An early-stage investment fund out of North Dakota is championing women entrepreneurs with dreams of growing their businesses.
Founded by Kodee Furst with partners Chantel and Seth Murphy, Annie Capital launched in July 2018 in Dickinson, North Dakota.
“We’re really focused on the regional effort,” Furst said. “Not only are North Dakota and South Dakota great places to live, but they’re great places to build businesses that are doing new and disruptive things.”
Furst grew up on a ranch in western North Dakota and attended North Dakota State University. After graduating, she moved to Denver to work for a national nonprofit focused on women’s leadership.
“I had the opportunity to travel all over the country for that organization, and I saw women in a lot of different stages and saw how critical community and skill development could be for their individual growth stories,” Furst said.
After returning to North Dakota, Furst settled in Dickinson where she did business development and consulting.
“The one common theme I kept running into was that there weren’t enough women at the table, and I was lucky enough to find some partners that felt the same way,” she said. “We felt we had that perspective to design a fund by women and for women.”
Who does Annie Capital serve?
The focus for the fund is women-owned, or majority women-owned, businesses in North and South Dakota. More often than not, they will be in the early growth stage.
After looking at national data on funding for entrepreneurs, Furst says she noticed a significant gap when it came to women.
“We had a hunch that the capital landscape was trickier for women to navigate,” she said. “It can sometimes feel like women aren’t part of that network.”
While there are numerous positive networking opportunities for entrepreneurs, Furst says it can often be challenging for women to get involved.
“A lot of times, women feel they need to be invited into a space, and if you’re new to the market or to your own business, and you don’t know who’s running what, it can be intimidating,” she said. “Plus, much of the scene isn’t designed for women. Events happen around daycare pick-up time or late at night when it’s hard to show up for a networking event.”
Apart from those challenges, Furst also noted that many women are simply not speaking out about their businesses.
“Lots of the women we work with and talk to are just quietly working on their thing, and no one knows about them,” she said. “We thought funding was the missing piece, but we also have work to do in elevating the female founder story.”
What stage of business does Annie Capital focus on?
“Because our focus is pretty narrow with women and the region, we’re sector-agnostic,” Furst said, “But we’re always looking at the business’ growth potential.”
Furst says she typically wants to see some traction from a potential investee, such as a record of revenue and a customer base outside of friends and family.
“Sometimes, there’s great ideas that need funding before they can get that traction,” she said. “Reach out to us anyway. We’ve had people call who say they know they’re too early but they just want to be on our radar. We made up the rules so we can break them.”
Though the fund is sector-agnostic, Furst says she’s seeking women who are working on something new and disruptive.
“If you’ve got the idea that no one else around the corner has, that’s always interesting to us,” she said.
As far as growth is concerned, Furst recommends thinking about a customer base larger than your current city. A growth mindset opens entrepreneurs up to opportunities for growing their market and increasing their revenue stream.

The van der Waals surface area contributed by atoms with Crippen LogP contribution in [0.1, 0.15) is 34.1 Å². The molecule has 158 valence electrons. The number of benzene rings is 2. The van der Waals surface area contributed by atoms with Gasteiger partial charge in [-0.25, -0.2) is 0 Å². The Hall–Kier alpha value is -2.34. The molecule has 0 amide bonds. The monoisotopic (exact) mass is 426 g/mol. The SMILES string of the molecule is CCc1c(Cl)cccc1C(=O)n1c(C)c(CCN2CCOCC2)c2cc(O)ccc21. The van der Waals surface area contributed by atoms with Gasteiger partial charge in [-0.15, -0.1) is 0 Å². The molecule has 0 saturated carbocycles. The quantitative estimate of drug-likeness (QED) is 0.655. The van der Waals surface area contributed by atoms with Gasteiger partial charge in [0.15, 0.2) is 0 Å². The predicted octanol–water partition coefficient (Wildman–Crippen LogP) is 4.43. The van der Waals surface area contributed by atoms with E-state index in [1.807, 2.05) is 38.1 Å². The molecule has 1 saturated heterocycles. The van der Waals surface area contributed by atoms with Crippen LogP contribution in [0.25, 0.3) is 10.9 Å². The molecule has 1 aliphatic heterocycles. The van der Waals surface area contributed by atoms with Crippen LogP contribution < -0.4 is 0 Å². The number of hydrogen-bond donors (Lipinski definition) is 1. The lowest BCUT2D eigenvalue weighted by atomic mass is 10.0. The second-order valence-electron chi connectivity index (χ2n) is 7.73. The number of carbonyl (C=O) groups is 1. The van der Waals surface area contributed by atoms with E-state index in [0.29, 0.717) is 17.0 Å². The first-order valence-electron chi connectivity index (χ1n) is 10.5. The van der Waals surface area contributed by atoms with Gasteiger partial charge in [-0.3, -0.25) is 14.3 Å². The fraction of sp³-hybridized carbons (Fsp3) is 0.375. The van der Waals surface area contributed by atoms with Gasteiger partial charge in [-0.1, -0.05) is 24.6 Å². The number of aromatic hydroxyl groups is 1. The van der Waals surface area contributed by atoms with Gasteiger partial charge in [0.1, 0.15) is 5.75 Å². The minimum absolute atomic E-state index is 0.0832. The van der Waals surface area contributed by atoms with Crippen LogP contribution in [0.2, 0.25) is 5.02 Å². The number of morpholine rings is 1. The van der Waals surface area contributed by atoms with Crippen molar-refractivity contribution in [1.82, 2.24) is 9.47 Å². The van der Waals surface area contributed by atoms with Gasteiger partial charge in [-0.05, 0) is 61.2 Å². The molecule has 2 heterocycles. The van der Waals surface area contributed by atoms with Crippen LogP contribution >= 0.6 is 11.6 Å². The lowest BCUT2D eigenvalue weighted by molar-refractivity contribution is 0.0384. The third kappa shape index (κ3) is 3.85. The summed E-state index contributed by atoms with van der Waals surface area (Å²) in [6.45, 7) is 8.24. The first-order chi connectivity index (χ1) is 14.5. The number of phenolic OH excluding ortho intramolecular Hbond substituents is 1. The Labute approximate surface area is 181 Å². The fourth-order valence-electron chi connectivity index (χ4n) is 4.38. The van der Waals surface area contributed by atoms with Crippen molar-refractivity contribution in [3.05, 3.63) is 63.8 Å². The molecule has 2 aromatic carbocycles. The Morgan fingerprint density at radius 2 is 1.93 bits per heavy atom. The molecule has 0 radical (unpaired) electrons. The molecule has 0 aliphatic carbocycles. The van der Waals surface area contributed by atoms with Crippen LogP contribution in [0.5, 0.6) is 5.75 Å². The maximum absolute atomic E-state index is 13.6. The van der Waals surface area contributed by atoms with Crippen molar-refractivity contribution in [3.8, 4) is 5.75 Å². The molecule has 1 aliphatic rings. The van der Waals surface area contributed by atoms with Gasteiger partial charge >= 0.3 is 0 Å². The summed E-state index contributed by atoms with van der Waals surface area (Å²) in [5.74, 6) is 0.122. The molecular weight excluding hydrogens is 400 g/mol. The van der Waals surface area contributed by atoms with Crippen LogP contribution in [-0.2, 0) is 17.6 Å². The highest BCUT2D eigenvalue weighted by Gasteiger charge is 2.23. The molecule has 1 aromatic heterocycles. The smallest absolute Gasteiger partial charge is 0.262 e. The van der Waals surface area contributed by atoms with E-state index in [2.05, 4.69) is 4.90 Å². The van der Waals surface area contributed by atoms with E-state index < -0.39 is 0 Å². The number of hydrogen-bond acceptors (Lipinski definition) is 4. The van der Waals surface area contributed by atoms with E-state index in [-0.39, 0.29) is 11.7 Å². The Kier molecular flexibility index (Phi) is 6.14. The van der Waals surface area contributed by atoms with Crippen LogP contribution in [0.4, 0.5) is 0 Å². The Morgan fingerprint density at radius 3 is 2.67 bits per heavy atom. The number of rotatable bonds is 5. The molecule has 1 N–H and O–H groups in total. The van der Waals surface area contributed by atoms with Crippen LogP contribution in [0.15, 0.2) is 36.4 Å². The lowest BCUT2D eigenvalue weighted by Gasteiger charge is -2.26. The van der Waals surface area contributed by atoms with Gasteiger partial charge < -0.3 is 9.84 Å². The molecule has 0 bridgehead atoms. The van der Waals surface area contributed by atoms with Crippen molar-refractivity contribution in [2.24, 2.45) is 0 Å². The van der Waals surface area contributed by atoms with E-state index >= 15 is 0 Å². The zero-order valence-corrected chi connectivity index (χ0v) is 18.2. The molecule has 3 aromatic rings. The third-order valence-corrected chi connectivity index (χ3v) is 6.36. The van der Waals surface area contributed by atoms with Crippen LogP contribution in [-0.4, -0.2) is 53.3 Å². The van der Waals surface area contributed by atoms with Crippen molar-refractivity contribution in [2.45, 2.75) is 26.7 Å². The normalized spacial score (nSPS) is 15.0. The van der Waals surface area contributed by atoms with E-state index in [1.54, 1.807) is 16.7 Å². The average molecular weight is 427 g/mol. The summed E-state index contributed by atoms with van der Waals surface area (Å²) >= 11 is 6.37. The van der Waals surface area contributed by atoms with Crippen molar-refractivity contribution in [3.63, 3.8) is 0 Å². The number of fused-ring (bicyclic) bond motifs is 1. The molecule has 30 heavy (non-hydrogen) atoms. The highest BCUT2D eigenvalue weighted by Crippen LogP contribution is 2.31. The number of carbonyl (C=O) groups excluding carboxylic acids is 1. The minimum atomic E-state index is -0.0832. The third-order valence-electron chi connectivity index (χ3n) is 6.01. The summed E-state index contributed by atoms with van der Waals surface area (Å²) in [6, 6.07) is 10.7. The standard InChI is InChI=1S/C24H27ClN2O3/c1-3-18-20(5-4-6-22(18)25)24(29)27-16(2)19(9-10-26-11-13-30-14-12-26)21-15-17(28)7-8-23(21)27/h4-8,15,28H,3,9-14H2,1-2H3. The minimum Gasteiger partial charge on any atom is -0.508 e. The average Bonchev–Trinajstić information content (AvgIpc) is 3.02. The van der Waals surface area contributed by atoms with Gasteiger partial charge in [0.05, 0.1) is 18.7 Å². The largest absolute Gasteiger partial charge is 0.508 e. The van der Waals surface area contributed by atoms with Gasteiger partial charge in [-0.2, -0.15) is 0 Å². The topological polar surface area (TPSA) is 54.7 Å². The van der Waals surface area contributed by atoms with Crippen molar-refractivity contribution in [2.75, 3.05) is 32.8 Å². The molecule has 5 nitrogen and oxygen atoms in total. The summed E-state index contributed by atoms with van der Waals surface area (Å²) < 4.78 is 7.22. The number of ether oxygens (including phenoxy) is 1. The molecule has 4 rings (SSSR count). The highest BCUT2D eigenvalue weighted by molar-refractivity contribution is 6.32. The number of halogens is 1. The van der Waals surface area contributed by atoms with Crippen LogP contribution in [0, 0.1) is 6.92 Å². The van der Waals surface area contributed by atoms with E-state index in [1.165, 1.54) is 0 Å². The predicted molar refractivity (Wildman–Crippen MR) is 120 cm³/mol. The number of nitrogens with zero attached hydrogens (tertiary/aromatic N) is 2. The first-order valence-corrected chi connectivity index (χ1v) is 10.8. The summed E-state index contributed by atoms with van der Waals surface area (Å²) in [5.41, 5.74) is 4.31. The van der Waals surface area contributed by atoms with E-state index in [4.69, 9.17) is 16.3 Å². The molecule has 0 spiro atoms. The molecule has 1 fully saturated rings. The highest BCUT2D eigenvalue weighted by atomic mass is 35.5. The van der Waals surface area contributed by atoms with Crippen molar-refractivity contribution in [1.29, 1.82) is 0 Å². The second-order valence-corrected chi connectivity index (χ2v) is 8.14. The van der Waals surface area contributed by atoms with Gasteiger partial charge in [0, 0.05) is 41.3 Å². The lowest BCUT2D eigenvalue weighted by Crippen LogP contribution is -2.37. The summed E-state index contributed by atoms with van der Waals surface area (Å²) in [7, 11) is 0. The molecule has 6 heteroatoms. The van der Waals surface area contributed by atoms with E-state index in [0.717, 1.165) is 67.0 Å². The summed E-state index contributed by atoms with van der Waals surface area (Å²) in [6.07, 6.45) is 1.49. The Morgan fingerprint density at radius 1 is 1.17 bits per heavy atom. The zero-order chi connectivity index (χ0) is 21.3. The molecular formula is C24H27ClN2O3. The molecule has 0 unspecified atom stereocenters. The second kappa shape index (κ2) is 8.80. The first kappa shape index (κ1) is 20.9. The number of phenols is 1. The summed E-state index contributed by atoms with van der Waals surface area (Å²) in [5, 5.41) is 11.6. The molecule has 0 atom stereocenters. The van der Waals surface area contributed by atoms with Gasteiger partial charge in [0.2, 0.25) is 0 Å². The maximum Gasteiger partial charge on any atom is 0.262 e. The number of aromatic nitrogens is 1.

“We like to see businesses who are looking at that growth mindset,” she said.
And ultimately when it comes to investment decisions, a lot comes down to the founder.
“Your grit is important,” Furst said. “We invest in the founder more than anything else.”
What’s the investment?
Annie Capital provides both financial support and coaching to its investees.
Currently, the two go hand in hand, says Furst.
“We really feel it’s important to have that coaching because small business can sometimes be a hard map to navigate,” she said. “Most entrepreneurs at this stage don’t have the resources to hire a coach, so we’re here to go alongside them in this journey.”
Annie Capital utilizes revenue based financing, a funding mechanism that functions as a hybrid of debt and equity financing.
Similar to debt financing, there is a monthly payback structure, but it’s flexible based on revenue. Like equity financing, the investor bears the risk if the venture doesn’t work out. The funding is non-dilutive, and there is no ownership stake for the investors.
“We didn’t want our success to be based on an exit stance, we wanted it to be based on profitability and growth,” said Furst. “With traditional equity financing you take a board seat, but we’re taking the coaching role instead.”
To get started, Furst offers an initial screening call.
“Our commitment is to say yes to every phone call if a woman inquires,” she said. “But the hard thing about investing is we’re going to have to say no a lot more times than we say yes.”
Still, Furst aims to provide guidance and connection to everyone she consults, and she says she often provides a connection to someone locally or regionally.
Beyond investment and coaching, Furst has spoken at a variety of local business events and breakout sessions. Annie Capital is also working on webinars and other resources to make available online.
“The state of entrepreneurship across this region is incredibly exciting, and we’re honored to be part of it,” she said. “All of North and South Dakota are rural. But we think it’s that grit that’s the hidden secret to success. Everyone living in North Dakota and South Dakota has a bit of it.”